The Crowded Ways

“Defend the weak and the fatherless; uphold the cause of the poor and the oppressed. Rescue the weak and the needy; deliver them from the hand of the wicked.” Psalm 82:3-4

Henry David Thoreau, noted American writer, philosopher, and naturalist of the nineteenth century, once described the city as “a place where people are lonely together,” a loneliness he attributed to a lack of caring relationships.

If Thoreau’s observation was true in the past, it is truer in the present, and the prediction is that it will become alarmingly more so in the near future. In 1950 there were only seven cities in the world with more than five million people. Two of them were in the Third World countries. Today there are 34 cities with more than five million people, 22 of which are in the Third World. By the year 2050 there will be nearly 100 cities with at least 5 million people, 80 of these in Africa, Asia, and Latin America. Twenty percent of the world’s population will be living in the slums and squatter settlements of Third World countries. 

The hymn “Where Cross the Crowded Ways of Life” was written in 1903 by a Methodist minister pastoring in New York City. The words draw our attention to the mission field that exists in the cities where we live. They read in part:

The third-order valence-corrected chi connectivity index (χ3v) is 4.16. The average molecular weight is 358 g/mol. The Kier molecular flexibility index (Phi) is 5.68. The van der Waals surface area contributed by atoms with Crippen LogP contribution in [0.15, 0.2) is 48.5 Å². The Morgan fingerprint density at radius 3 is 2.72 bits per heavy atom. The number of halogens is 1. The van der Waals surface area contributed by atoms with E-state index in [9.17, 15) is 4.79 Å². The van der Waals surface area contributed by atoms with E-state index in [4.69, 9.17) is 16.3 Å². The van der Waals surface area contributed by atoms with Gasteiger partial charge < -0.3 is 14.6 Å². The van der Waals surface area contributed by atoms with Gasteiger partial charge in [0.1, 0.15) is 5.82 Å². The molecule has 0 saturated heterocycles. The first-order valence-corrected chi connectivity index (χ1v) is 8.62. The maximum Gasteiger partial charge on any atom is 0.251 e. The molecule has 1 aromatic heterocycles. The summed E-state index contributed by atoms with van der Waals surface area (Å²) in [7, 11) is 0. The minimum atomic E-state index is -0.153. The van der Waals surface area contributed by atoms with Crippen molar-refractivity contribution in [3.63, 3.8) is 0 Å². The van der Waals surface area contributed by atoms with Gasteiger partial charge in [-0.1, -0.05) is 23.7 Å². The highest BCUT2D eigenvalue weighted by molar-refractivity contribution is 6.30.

Where cross the crowded ways of life,
Where sound the cries of race and clan,
Above the noise of selfish strife,
We hear thy voice, O Son of man!
The cup of water giv’n for thee
Still hold the freshness of thy grace;
Yet long these multitudes to see
The sweet compassion of thy face.
O Master, from the mountain side,
Make haste to heal these hearts of pain;
Among these restless throngs abide;
O tread the city streets again;
Till sons of men shall learn Thy love
And follow where Thy feet have trod;
Til glorious, from Thy heaven above,
Shall come the city of our God.


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